Geneva aldermen reject Mill Race redevelopment plan

Committee’s unanimous vote kills building proposal

GENEVA – The Geneva City Council has rejected a redevelopment plan for the former Mill Race Inn site.

In a special committee-of-the-whole meeting on Monday, the council’s 10 aldermen voted unanimously against the Shodeen Family Foundation’s proposal for the property at the southwest corner of routes 38 and 25, along the east bank of the Fox River just south of the State Street bridge.

Shodeen’s proposal included a 56-foot-tall building with 116 rental apartments, eight townhouses and 2,000 square feet of ground floor commercial space and 155 covered parking spaces.

Council members said the proposed building design is simply too large.

“I have received dozens of emails from residents who are completely unhappy with the proposed plan,” 4th Ward Alderman Jeanne McGowan said. “People don’t like the size of the building. I don’t feel the size of this project is right for the location."

Shodeen purchased the Mill Race property and then hosted a series of charrette meetings in conjunction with the city last year, exploring different designs and uses for the property and aimed at gaining public input.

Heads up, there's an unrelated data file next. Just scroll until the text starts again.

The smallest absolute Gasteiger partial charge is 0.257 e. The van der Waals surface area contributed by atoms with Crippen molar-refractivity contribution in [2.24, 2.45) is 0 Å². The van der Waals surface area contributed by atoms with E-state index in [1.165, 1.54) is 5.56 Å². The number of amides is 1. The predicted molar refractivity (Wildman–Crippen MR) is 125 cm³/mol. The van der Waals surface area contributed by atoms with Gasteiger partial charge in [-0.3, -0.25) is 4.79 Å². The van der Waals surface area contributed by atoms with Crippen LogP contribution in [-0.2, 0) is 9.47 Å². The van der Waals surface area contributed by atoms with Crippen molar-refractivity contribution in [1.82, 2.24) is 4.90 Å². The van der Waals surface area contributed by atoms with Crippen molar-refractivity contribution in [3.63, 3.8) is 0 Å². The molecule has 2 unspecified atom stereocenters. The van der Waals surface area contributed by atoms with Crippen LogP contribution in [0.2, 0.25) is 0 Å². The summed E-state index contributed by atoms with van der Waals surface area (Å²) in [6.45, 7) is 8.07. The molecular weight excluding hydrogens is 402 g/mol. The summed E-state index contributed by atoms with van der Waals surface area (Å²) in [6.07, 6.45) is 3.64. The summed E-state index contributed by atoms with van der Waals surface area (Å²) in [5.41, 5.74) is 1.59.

Last July, city officials and Shodeen discussed revisions to the plan that emerged after the charrette meetings.

“I’m struggling to see how the community’s input has been reflected,” 5th Ward Alderman Craig Maladra said. “I don’t see how the proposal has changed much since July. It remains out of scale for what the Geneva brand is. I don’t think that we’re there."

With the defeat of the resolution to move forward, a second proposal on the city’s financial participation in the project was rendered moot. Plans called for the city to use $12 million in tax-increment financing district money to finance public improvements in connection with the project.

The council’s decision effectively kills the mixed-use plan and likely will send Shodeen back to the drawing board.

“It’s over. It’s dead,” Shodeen Construction President Dave Patzelt said after the meeting. “We have no alternative plan.”

While Shodeen could easily build a less-ambitious project, it is unclear what the developer may do next.

“We have to absorb what just happened,” Patzelt said.

The decision was expensive for the city, which is now legally on the hook for Shodeen’s $136,700 share in the cost of hosting the charrettes and other planning for the development.